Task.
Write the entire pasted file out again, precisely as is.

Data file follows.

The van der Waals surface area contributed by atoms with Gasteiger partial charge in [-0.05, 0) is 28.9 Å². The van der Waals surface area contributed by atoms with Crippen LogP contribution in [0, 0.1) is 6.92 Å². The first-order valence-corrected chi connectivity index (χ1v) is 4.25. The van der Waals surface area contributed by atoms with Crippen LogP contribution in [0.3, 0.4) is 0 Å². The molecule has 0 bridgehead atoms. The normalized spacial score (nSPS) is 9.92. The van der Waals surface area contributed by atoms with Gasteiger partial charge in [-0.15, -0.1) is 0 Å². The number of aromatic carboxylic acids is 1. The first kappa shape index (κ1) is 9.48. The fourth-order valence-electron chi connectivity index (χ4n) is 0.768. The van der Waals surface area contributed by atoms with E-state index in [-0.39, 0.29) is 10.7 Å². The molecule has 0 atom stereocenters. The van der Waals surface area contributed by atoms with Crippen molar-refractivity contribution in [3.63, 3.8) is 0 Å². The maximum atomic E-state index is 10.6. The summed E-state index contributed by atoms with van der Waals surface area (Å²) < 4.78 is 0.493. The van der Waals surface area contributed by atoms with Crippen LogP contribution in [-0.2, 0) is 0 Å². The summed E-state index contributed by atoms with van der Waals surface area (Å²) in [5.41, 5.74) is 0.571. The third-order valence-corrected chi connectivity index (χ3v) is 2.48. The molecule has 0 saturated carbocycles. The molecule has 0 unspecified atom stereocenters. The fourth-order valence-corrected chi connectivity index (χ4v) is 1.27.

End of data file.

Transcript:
The van der Waals surface area contributed by atoms with Gasteiger partial charge in [-0.05, 0) is 28.9 Å². The van der Waals surface area contributed by atoms with Crippen LogP contribution in [0, 0.1) is 6.92 Å². The first-order valence-corrected chi connectivity index (χ1v) is 4.25. The van der Waals surface area contributed by atoms with Crippen LogP contribution in [0.3, 0.4) is 0 Å². The molecule has 0 bridgehead atoms. The normalized spacial score (nSPS) is 9.92. The van der Waals surface area contributed by atoms with Gasteiger partial charge in [-0.15, -0.1) is 0 Å². The number of aromatic carboxylic acids is 1. The first kappa shape index (κ1) is 9.48. The fourth-order valence-electron chi connectivity index (χ4n) is 0.768. The van der Waals surface area contributed by atoms with E-state index in [-0.39, 0.29) is 10.7 Å². The molecule has 0 atom stereocenters. The van der Waals surface area contributed by atoms with Crippen molar-refractivity contribution in [3.63, 3.8) is 0 Å². The maximum atomic E-state index is 10.6. The summed E-state index contributed by atoms with van der Waals surface area (Å²) < 4.78 is 0.493. The van der Waals surface area contributed by atoms with Crippen LogP contribution in [-0.2, 0) is 0 Å². The summed E-state index contributed by atoms with van der Waals surface area (Å²) in [5.41, 5.74) is 0.571. The third-order valence-corrected chi connectivity index (χ3v) is 2.48. The molecule has 0 saturated carbocycles. The molecule has 0 unspecified atom stereocenters. The fourth-order valence-corrected chi connectivity index (χ4v) is 1.27.